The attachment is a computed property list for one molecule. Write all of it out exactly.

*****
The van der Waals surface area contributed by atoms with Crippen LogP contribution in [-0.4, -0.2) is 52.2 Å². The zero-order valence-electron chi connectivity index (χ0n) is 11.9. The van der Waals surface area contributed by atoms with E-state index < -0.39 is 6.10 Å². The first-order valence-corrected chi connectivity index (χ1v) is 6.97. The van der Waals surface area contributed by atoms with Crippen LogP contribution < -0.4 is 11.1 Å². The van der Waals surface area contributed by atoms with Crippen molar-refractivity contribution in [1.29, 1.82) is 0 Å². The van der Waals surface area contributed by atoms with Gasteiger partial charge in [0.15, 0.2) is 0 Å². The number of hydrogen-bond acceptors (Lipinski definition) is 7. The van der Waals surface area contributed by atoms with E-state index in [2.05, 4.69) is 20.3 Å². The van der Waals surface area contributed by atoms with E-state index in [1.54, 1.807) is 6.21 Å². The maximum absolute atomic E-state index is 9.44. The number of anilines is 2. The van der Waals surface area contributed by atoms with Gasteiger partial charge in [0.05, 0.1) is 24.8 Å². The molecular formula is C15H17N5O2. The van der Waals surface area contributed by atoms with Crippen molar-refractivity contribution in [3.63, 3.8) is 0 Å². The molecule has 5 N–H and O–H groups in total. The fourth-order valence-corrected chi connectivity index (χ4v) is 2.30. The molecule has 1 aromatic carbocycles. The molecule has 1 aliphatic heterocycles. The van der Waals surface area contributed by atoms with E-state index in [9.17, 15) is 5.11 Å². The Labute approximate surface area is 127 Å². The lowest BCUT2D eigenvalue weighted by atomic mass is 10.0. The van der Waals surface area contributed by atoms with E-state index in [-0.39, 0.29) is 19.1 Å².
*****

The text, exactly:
The van der Waals surface area contributed by atoms with Crippen LogP contribution in [-0.4, -0.2) is 52.2 Å². The zero-order valence-electron chi connectivity index (χ0n) is 11.9. The van der Waals surface area contributed by atoms with E-state index < -0.39 is 6.10 Å². The first-order valence-corrected chi connectivity index (χ1v) is 6.97. The van der Waals surface area contributed by atoms with Crippen LogP contribution < -0.4 is 11.1 Å². The van der Waals surface area contributed by atoms with Crippen molar-refractivity contribution in [1.29, 1.82) is 0 Å². The van der Waals surface area contributed by atoms with Gasteiger partial charge in [0.15, 0.2) is 0 Å². The number of hydrogen-bond acceptors (Lipinski definition) is 7. The van der Waals surface area contributed by atoms with E-state index in [2.05, 4.69) is 20.3 Å². The van der Waals surface area contributed by atoms with E-state index in [1.54, 1.807) is 6.21 Å². The maximum absolute atomic E-state index is 9.44. The number of anilines is 2. The van der Waals surface area contributed by atoms with Gasteiger partial charge in [0.05, 0.1) is 24.8 Å². The molecular formula is C15H17N5O2. The van der Waals surface area contributed by atoms with Crippen molar-refractivity contribution in [3.63, 3.8) is 0 Å². The molecule has 5 N–H and O–H groups in total. The fourth-order valence-corrected chi connectivity index (χ4v) is 2.30. The molecule has 1 aromatic carbocycles. The molecule has 1 aliphatic heterocycles. The van der Waals surface area contributed by atoms with E-state index in [9.17, 15) is 5.11 Å². The Labute approximate surface area is 127 Å². The lowest BCUT2D eigenvalue weighted by atomic mass is 10.0. The van der Waals surface area contributed by atoms with E-state index in [-0.39, 0.29) is 19.1 Å².